LA CROSSE, Wis. -- Childhood obesity continues to be a growing concern in America. In fact, in La Crosse County one in three kids are overweight.

With the school year well under way, the La Crosse district has made some changes to their menu to help promote healthier eating habits. This has been a work in progress for the past couple of years for the district. What they've looked into is how to incorporate those healthy options but also making them tasty for kids.

"I think it's important to start with the school lunch menu because so many kids get the majority of their calories for the day from their school lunch," said Maggie Smith, health educator, La Crosse County. "If they're eating both breakfast and lunch at school, that's two of their big meals for the day."

Smith says because one in three children are overweight in La Crosse County, things may only get worse if changes aren't made.

"This generation of children, it could possibly be the first generation to lead a shorter life span than their parents which is something that hasn't happened before and this generation is at risk for shorter lives," said Smith.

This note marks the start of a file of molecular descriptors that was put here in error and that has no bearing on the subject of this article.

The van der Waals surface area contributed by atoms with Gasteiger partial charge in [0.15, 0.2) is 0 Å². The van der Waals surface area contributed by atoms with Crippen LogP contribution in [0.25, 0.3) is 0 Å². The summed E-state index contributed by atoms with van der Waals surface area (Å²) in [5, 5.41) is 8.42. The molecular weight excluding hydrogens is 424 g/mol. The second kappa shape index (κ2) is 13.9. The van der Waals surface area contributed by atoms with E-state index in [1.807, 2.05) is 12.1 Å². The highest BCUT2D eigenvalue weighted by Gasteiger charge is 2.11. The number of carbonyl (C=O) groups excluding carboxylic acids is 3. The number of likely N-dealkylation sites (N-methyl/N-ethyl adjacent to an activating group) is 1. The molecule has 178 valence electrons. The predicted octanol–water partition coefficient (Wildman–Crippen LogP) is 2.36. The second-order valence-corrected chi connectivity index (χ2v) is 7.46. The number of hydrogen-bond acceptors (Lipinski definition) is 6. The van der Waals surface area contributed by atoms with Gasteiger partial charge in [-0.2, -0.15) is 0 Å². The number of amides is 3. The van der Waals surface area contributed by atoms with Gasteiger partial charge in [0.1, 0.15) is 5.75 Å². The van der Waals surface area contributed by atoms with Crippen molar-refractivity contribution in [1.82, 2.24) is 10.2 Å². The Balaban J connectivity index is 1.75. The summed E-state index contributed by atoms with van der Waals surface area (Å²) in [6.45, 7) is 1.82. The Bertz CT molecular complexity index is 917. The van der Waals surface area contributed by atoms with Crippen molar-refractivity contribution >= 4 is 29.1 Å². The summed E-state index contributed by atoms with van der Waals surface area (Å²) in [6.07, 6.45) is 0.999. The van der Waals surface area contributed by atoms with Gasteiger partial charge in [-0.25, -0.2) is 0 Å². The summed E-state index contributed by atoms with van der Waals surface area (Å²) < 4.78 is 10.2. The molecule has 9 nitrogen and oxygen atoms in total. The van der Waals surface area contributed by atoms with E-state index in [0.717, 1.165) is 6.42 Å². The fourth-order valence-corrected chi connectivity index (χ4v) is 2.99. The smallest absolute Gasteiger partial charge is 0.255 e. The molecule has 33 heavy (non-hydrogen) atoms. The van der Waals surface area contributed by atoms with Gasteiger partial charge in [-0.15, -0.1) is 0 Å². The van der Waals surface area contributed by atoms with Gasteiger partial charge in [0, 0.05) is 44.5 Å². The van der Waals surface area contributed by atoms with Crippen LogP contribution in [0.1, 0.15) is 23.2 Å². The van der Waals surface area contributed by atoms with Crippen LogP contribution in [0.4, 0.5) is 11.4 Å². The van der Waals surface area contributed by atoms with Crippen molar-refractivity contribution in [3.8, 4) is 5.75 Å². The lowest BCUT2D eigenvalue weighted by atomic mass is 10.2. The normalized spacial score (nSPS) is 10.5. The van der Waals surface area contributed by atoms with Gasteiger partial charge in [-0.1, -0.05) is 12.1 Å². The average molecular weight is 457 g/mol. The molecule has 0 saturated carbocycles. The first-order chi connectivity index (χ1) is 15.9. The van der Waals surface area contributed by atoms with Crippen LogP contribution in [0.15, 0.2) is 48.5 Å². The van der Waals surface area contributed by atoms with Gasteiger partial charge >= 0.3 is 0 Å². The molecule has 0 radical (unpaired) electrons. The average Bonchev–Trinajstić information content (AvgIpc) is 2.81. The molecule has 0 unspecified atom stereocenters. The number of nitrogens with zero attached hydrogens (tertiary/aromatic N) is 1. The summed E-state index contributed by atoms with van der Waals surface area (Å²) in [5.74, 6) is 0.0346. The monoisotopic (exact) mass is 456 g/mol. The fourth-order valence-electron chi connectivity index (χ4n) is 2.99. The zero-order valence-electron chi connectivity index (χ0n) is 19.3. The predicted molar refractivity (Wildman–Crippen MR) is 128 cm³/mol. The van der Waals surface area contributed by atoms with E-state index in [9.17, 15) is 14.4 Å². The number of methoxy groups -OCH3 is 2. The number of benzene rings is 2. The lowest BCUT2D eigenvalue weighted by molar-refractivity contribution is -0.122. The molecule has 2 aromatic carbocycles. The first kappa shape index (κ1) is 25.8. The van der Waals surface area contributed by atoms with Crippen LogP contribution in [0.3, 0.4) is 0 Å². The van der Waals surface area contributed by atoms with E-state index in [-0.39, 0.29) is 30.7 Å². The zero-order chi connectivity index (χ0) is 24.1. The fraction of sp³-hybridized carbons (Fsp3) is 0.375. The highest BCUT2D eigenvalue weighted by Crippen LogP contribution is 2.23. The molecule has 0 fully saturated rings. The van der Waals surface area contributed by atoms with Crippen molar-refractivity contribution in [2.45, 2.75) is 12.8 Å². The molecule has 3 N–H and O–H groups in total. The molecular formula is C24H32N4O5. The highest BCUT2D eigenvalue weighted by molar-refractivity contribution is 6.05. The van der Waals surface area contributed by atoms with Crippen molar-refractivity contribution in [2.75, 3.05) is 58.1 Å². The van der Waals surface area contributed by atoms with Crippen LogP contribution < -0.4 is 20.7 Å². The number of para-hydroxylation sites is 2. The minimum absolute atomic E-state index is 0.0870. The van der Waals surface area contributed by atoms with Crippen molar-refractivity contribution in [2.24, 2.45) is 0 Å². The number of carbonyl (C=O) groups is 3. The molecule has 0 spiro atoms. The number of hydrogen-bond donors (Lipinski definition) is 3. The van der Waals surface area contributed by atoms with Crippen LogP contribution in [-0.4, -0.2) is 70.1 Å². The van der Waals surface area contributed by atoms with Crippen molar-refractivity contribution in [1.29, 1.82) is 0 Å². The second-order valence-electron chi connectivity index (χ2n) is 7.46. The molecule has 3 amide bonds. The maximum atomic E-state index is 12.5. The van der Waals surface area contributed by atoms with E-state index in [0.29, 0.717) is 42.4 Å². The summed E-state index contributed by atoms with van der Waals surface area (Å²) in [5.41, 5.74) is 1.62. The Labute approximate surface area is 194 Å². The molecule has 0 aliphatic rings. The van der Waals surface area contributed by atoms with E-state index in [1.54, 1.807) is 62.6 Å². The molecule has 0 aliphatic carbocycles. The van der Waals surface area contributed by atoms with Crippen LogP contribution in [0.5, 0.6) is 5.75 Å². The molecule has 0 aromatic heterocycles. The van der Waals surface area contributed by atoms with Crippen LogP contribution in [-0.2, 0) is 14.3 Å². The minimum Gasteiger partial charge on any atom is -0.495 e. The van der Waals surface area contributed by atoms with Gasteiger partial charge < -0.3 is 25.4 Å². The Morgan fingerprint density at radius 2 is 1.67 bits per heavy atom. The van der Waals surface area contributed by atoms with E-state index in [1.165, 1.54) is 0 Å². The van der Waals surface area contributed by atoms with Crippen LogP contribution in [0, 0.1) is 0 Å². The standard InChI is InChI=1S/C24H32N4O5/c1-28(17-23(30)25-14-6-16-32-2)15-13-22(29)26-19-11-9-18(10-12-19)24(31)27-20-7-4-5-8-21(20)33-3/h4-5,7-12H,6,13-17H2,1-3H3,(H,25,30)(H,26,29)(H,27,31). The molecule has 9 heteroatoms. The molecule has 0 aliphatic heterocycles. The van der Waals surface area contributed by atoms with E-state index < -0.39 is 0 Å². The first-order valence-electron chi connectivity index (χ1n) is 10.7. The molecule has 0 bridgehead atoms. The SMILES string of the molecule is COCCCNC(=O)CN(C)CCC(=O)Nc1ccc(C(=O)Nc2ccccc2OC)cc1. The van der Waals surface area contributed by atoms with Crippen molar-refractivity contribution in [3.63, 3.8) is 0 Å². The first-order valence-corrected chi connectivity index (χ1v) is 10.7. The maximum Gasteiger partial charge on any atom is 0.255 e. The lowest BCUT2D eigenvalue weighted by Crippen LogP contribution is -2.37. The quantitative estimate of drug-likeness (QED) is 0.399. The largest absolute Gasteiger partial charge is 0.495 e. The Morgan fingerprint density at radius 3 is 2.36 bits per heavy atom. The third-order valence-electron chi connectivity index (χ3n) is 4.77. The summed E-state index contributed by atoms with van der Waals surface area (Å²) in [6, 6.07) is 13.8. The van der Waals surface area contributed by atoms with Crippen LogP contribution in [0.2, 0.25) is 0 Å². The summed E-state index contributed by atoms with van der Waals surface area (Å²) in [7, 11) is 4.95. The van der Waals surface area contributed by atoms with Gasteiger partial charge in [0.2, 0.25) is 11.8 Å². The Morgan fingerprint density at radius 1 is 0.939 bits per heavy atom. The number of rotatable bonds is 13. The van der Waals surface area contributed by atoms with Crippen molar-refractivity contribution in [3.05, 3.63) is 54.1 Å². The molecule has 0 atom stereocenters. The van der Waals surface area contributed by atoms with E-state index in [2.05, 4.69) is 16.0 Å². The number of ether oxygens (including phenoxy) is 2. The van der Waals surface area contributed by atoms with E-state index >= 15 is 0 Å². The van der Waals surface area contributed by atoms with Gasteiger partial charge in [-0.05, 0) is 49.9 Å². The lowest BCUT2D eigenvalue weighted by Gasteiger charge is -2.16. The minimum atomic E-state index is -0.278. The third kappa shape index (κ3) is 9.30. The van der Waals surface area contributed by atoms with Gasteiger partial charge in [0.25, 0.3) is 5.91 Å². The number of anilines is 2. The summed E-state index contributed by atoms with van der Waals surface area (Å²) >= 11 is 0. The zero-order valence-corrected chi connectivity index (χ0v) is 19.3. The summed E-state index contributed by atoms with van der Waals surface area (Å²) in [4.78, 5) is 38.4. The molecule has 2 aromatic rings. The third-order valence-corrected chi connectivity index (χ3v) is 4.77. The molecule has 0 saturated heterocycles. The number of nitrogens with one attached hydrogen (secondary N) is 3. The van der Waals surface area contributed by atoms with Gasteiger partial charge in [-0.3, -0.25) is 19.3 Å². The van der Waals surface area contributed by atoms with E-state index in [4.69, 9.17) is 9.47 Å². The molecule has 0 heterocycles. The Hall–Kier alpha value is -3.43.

The La Crosse school district is one of many in the community revamping their school lunch menus to help curb trend.

"We're also incorporating more legumes, beans and low fat items to help lower the total fat content in the meals and then to also increase the nutritional content in the quality," said Joni Ralph, nutrition director, La Crosse school district.

Working to really incorporate a variety of fruits and veggies into the menu is one thing but getting kids to eat it is also a challenge.

"Students need to want to come in and eat the meals and so eating the meals has to have some palitablity to it," said Ralph. "One of the things that I hope we are doing is giving students enough variety and choices so that they will find something on that menu in that particular day in the fruit and vegetable area that they really want to eat."

The district has also switched to reduced-sugar and whole grain cereal options but one looming concern is the nutrition benefits and the sugar intake of chocolate milk. In this district, it's still on the menu.

"We know that when chocolate milk isn't offered the consumption drops by about 30-percent and so in order to encourage that that's why we want to keep that option available," said Ralph.

The district is hoping the changes they've made will spark a change outside of the lunchroom as well. They're hoping that if students see healthy options offered at school this will affect their decisions they make throughout the rest of the day and incorporate it into their daily routine.

La Crosse school district is also incorporating more locally grown foods into their menus through the "Farm to School Program" where students learn about where the food comes from in addition to its nutritional value.